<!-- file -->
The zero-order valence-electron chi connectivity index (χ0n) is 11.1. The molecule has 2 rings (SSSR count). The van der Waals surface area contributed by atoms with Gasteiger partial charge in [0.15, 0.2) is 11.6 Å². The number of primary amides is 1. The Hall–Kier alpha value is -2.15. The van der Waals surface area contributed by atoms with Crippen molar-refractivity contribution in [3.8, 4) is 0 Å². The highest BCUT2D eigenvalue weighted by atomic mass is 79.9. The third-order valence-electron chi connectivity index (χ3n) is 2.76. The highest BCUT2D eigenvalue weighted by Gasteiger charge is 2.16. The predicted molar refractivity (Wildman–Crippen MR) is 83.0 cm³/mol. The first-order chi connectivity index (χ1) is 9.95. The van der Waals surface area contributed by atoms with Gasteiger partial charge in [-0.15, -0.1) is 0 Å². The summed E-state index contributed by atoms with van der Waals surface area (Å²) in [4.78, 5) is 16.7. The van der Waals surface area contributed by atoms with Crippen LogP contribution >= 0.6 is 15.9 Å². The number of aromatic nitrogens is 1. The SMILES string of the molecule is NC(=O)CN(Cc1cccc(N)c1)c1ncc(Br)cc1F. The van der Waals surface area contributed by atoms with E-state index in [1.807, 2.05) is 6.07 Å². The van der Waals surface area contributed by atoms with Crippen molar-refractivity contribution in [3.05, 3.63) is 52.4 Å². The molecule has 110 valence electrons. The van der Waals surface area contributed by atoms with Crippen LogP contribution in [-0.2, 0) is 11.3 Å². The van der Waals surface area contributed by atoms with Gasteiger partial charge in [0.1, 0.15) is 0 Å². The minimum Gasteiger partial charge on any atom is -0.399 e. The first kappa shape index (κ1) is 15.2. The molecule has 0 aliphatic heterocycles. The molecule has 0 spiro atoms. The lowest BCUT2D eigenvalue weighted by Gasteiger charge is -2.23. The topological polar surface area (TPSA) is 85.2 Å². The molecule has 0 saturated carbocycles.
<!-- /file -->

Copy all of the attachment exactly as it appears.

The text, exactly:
The zero-order valence-electron chi connectivity index (χ0n) is 11.1. The molecule has 2 rings (SSSR count). The van der Waals surface area contributed by atoms with Gasteiger partial charge in [0.15, 0.2) is 11.6 Å². The number of primary amides is 1. The Hall–Kier alpha value is -2.15. The van der Waals surface area contributed by atoms with Crippen molar-refractivity contribution in [3.8, 4) is 0 Å². The highest BCUT2D eigenvalue weighted by atomic mass is 79.9. The third-order valence-electron chi connectivity index (χ3n) is 2.76. The highest BCUT2D eigenvalue weighted by Gasteiger charge is 2.16. The predicted molar refractivity (Wildman–Crippen MR) is 83.0 cm³/mol. The first-order chi connectivity index (χ1) is 9.95. The van der Waals surface area contributed by atoms with Gasteiger partial charge in [-0.15, -0.1) is 0 Å². The summed E-state index contributed by atoms with van der Waals surface area (Å²) in [4.78, 5) is 16.7. The van der Waals surface area contributed by atoms with Crippen LogP contribution >= 0.6 is 15.9 Å². The number of aromatic nitrogens is 1. The SMILES string of the molecule is NC(=O)CN(Cc1cccc(N)c1)c1ncc(Br)cc1F. The van der Waals surface area contributed by atoms with E-state index in [1.807, 2.05) is 6.07 Å². The van der Waals surface area contributed by atoms with Crippen molar-refractivity contribution in [3.05, 3.63) is 52.4 Å². The molecule has 110 valence electrons. The van der Waals surface area contributed by atoms with Crippen LogP contribution in [-0.2, 0) is 11.3 Å². The van der Waals surface area contributed by atoms with Gasteiger partial charge in [0.1, 0.15) is 0 Å². The minimum Gasteiger partial charge on any atom is -0.399 e. The first kappa shape index (κ1) is 15.2. The molecule has 0 aliphatic heterocycles. The molecule has 0 spiro atoms. The lowest BCUT2D eigenvalue weighted by Gasteiger charge is -2.23. The topological polar surface area (TPSA) is 85.2 Å². The molecule has 0 saturated carbocycles.